Claim arising from punch thrown during soccer match is reinstated
Basil Esshaki suffered a broken jaw and lost four teeth when he was punched by Scott Millman during a soccer match. He sued to recover compensation, including medical expenses, that resulted. The Oakland County Circuit judge dismissed the case, holding that only Esshaki's testimony supported a claim that the injury was other than a typical sporting injury; the judge claimed that by engaging in the game, Esshaki waived any claim of injury resulting from the ordinary risks associated with participation.
The Court of Appeals rejected this determination and reversed the judgment. It held that in this typical "he-said, she-said" context, Esshaki was entitled to have a jury determine whether his account of the events was true. The Court could not simply dismiss Esshaki's testimony and adopt the testimony of the Defendant as accurate. The court also addressed the burgeoning area of excuse arising out of the Ritchie-Gamester v. Berkley decision. Ritchie-Gamester is another aberrant decision by the Engler majority which has developed a narrow, existing exclusion from liability into a broad defense for insurers.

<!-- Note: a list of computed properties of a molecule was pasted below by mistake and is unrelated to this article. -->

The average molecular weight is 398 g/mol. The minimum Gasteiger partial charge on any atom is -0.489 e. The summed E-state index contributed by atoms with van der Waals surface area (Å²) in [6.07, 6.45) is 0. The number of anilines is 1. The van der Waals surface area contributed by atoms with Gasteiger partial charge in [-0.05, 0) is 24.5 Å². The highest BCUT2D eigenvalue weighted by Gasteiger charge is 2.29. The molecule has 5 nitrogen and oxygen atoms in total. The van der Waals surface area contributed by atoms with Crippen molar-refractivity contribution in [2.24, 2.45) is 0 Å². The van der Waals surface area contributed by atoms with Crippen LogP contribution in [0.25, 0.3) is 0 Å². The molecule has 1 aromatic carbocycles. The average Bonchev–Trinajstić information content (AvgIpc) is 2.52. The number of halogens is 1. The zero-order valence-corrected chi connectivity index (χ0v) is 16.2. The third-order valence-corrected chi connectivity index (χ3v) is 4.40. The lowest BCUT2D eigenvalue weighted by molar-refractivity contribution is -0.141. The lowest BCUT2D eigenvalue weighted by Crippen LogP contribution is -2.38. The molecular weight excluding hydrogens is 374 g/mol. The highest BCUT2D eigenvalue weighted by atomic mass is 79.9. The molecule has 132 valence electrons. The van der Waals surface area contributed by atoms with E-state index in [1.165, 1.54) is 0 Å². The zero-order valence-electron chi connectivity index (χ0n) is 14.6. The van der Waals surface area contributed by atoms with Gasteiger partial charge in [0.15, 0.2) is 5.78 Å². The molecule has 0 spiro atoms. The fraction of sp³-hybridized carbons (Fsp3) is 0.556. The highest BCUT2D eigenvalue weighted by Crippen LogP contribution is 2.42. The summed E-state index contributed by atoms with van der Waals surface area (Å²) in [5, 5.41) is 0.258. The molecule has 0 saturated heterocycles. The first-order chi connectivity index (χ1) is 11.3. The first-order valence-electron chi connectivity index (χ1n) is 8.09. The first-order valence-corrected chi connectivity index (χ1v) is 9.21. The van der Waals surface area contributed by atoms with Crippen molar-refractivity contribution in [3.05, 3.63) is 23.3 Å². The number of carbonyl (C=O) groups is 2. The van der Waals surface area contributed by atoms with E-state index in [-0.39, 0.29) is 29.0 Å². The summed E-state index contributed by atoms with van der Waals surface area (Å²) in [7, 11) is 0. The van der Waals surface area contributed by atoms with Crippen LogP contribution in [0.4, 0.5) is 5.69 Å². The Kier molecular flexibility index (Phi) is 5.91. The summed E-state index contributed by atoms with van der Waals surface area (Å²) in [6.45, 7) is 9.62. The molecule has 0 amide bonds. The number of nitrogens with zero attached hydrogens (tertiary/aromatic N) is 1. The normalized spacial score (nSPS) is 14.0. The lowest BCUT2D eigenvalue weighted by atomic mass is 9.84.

Under the doctrine ascribed to Ritchie-Gamester, anyone who is "playing" (as opposed to working, walking or just existing) when hurt may not sue the negligent perpetrator for the injuries suffered. Without attribution, it is simply the revival of the assumption of risk defense that had been thrown out by our Supreme Court decades ago. While the logic of R-G was derived from organized sporting events and enjoyed at least a patina of common sense, it is now being applied to all manner of injuries suffered in widely varied circumstances. Some courts have even applied the doctrine to child's play and horseplay, to immunize negligently inflicted injuries.
The R-G decision would recognize an exception for injuries suffered as a result of "outrageous" conduct which is not normally part of the organized behavior, however, even that exception would not be enforced by some judges. Judge Christopher Murray filed a separate concurrence in Esshaki, disputing whether even a punch thrown during a soccer match is truly "outrageous". We are stunned by the public policy implications of this reasoning. What legitimate public policy would be served by not holding a perpetrator responsible for the expenses associated with an assault? Why should the fact that the assault or battery occurs during an game--whether "organized" or not--change the perpetrator's duty to pay for his improper conduct?
Two of the Esshaki judges dismised Murray's reasoning, concluding that a sports participant does not impliedly consent to being struck in the face by a competitor's fist. They rejected Millman's claim that "punching and elbowing--indeed fighting in general--are normal parts of the game of soccer."